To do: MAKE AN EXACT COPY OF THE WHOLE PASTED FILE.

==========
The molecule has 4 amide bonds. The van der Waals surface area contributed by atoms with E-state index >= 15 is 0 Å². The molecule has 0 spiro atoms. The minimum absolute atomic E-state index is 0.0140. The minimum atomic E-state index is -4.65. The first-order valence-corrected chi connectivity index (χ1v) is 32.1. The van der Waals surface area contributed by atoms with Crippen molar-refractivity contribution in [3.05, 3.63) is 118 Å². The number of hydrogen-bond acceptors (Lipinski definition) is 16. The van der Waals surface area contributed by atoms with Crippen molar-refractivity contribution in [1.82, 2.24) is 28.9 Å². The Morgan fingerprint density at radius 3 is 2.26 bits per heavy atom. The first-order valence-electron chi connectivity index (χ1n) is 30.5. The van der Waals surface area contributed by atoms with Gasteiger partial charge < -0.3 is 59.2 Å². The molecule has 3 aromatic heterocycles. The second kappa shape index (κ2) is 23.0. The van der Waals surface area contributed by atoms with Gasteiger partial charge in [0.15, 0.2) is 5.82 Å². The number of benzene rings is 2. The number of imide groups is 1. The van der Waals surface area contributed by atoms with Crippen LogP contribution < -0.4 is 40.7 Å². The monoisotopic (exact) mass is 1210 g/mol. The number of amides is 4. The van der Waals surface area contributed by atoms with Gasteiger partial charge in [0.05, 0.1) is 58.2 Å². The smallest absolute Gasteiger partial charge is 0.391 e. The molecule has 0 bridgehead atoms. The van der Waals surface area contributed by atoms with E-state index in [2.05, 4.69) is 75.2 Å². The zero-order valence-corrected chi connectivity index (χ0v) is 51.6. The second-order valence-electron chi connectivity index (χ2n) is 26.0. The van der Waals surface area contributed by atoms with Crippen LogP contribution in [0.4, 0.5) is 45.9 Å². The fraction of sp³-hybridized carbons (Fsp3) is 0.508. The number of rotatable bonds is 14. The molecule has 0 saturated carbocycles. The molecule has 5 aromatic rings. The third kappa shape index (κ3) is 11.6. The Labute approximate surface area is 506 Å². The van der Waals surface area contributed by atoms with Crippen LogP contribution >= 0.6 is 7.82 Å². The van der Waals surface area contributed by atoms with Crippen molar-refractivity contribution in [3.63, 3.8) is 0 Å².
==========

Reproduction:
The molecule has 4 amide bonds. The van der Waals surface area contributed by atoms with E-state index >= 15 is 0 Å². The molecule has 0 spiro atoms. The minimum absolute atomic E-state index is 0.0140. The minimum atomic E-state index is -4.65. The first-order valence-corrected chi connectivity index (χ1v) is 32.1. The van der Waals surface area contributed by atoms with Crippen molar-refractivity contribution in [3.05, 3.63) is 118 Å². The number of hydrogen-bond acceptors (Lipinski definition) is 16. The van der Waals surface area contributed by atoms with Crippen molar-refractivity contribution in [1.82, 2.24) is 28.9 Å². The Morgan fingerprint density at radius 3 is 2.26 bits per heavy atom. The first-order valence-electron chi connectivity index (χ1n) is 30.5. The van der Waals surface area contributed by atoms with Gasteiger partial charge < -0.3 is 59.2 Å². The molecule has 3 aromatic heterocycles. The second kappa shape index (κ2) is 23.0. The van der Waals surface area contributed by atoms with Gasteiger partial charge in [0.15, 0.2) is 5.82 Å². The number of benzene rings is 2. The number of imide groups is 1. The van der Waals surface area contributed by atoms with Crippen LogP contribution < -0.4 is 40.7 Å². The monoisotopic (exact) mass is 1210 g/mol. The number of amides is 4. The van der Waals surface area contributed by atoms with Gasteiger partial charge in [0.05, 0.1) is 58.2 Å². The smallest absolute Gasteiger partial charge is 0.391 e. The molecule has 0 bridgehead atoms. The van der Waals surface area contributed by atoms with E-state index in [2.05, 4.69) is 75.2 Å². The zero-order valence-corrected chi connectivity index (χ0v) is 51.6. The second-order valence-electron chi connectivity index (χ2n) is 26.0. The van der Waals surface area contributed by atoms with Crippen LogP contribution in [0.4, 0.5) is 45.9 Å². The fraction of sp³-hybridized carbons (Fsp3) is 0.508. The number of rotatable bonds is 14. The molecule has 0 saturated carbocycles. The molecule has 5 aromatic rings. The third kappa shape index (κ3) is 11.6. The Labute approximate surface area is 506 Å². The van der Waals surface area contributed by atoms with Crippen LogP contribution >= 0.6 is 7.82 Å². The van der Waals surface area contributed by atoms with Crippen molar-refractivity contribution in [3.63, 3.8) is 0 Å².